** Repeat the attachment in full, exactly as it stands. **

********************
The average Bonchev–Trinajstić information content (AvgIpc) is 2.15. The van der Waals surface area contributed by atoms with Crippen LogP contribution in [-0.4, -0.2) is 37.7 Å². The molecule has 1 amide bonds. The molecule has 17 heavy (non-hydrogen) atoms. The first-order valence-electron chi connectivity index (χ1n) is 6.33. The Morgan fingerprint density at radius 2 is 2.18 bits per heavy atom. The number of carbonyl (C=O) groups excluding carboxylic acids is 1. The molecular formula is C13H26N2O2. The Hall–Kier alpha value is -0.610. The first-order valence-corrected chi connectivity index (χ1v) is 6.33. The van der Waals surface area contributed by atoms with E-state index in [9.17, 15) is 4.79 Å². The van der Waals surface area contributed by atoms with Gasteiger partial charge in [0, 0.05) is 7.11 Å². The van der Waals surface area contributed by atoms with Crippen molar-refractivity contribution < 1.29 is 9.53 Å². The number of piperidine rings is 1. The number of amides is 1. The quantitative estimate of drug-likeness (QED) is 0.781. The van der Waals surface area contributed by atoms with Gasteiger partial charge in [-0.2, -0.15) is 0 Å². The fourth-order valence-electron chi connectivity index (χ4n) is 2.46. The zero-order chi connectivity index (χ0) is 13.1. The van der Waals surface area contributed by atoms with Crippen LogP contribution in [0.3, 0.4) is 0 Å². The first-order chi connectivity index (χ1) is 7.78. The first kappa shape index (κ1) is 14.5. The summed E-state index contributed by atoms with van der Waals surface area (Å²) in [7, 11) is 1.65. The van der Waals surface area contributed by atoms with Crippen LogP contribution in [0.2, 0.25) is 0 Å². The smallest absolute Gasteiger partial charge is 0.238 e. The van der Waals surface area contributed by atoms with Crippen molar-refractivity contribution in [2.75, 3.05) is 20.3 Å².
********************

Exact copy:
The average Bonchev–Trinajstić information content (AvgIpc) is 2.15. The van der Waals surface area contributed by atoms with Crippen LogP contribution in [-0.4, -0.2) is 37.7 Å². The molecule has 1 amide bonds. The molecule has 17 heavy (non-hydrogen) atoms. The first-order valence-electron chi connectivity index (χ1n) is 6.33. The Morgan fingerprint density at radius 2 is 2.18 bits per heavy atom. The number of carbonyl (C=O) groups excluding carboxylic acids is 1. The molecular formula is C13H26N2O2. The Hall–Kier alpha value is -0.610. The first-order valence-corrected chi connectivity index (χ1v) is 6.33. The van der Waals surface area contributed by atoms with E-state index in [9.17, 15) is 4.79 Å². The van der Waals surface area contributed by atoms with Gasteiger partial charge in [0, 0.05) is 7.11 Å². The van der Waals surface area contributed by atoms with Crippen molar-refractivity contribution < 1.29 is 9.53 Å². The number of piperidine rings is 1. The number of amides is 1. The quantitative estimate of drug-likeness (QED) is 0.781. The van der Waals surface area contributed by atoms with Gasteiger partial charge in [-0.2, -0.15) is 0 Å². The fourth-order valence-electron chi connectivity index (χ4n) is 2.46. The zero-order chi connectivity index (χ0) is 13.1. The van der Waals surface area contributed by atoms with Crippen LogP contribution in [0.3, 0.4) is 0 Å². The first-order chi connectivity index (χ1) is 7.78. The first kappa shape index (κ1) is 14.5. The summed E-state index contributed by atoms with van der Waals surface area (Å²) in [7, 11) is 1.65. The van der Waals surface area contributed by atoms with Crippen LogP contribution in [0.2, 0.25) is 0 Å². The smallest absolute Gasteiger partial charge is 0.238 e. The van der Waals surface area contributed by atoms with Crippen molar-refractivity contribution in [2.75, 3.05) is 20.3 Å².